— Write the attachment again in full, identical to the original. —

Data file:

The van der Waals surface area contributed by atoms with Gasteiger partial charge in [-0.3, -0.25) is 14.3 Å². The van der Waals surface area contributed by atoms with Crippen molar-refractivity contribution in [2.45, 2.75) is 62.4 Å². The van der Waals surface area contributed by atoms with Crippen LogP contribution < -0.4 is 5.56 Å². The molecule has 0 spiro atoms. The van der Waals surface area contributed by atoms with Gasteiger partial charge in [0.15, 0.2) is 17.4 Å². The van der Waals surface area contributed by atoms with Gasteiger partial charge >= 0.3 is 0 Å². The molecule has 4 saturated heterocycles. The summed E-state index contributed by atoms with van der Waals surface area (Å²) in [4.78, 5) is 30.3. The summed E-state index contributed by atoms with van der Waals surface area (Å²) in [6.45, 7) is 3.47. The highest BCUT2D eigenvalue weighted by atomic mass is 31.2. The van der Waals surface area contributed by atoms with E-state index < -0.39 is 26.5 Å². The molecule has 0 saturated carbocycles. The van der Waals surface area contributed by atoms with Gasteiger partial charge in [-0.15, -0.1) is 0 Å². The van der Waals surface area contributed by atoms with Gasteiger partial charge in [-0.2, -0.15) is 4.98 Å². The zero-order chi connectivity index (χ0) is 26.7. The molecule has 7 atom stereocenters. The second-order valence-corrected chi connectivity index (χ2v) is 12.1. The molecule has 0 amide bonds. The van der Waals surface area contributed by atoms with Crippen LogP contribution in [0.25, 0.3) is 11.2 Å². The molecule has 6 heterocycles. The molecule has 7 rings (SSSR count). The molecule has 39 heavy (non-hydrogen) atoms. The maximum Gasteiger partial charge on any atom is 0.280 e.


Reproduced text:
The van der Waals surface area contributed by atoms with Gasteiger partial charge in [-0.3, -0.25) is 14.3 Å². The van der Waals surface area contributed by atoms with Crippen molar-refractivity contribution in [2.45, 2.75) is 62.4 Å². The van der Waals surface area contributed by atoms with Crippen LogP contribution < -0.4 is 5.56 Å². The molecule has 0 spiro atoms. The van der Waals surface area contributed by atoms with Gasteiger partial charge in [0.15, 0.2) is 17.4 Å². The van der Waals surface area contributed by atoms with Gasteiger partial charge >= 0.3 is 0 Å². The molecule has 4 saturated heterocycles. The summed E-state index contributed by atoms with van der Waals surface area (Å²) in [4.78, 5) is 30.3. The summed E-state index contributed by atoms with van der Waals surface area (Å²) in [6.45, 7) is 3.47. The highest BCUT2D eigenvalue weighted by atomic mass is 31.2. The van der Waals surface area contributed by atoms with E-state index < -0.39 is 26.5 Å². The molecule has 0 saturated carbocycles. The van der Waals surface area contributed by atoms with Gasteiger partial charge in [-0.15, -0.1) is 0 Å². The van der Waals surface area contributed by atoms with Gasteiger partial charge in [-0.2, -0.15) is 4.98 Å². The zero-order chi connectivity index (χ0) is 26.7. The molecule has 7 atom stereocenters. The second-order valence-corrected chi connectivity index (χ2v) is 12.1. The molecule has 0 amide bonds. The van der Waals surface area contributed by atoms with Crippen LogP contribution in [0.25, 0.3) is 11.2 Å². The molecule has 6 heterocycles. The molecule has 7 rings (SSSR count). The molecule has 39 heavy (non-hydrogen) atoms. The maximum Gasteiger partial charge on any atom is 0.280 e.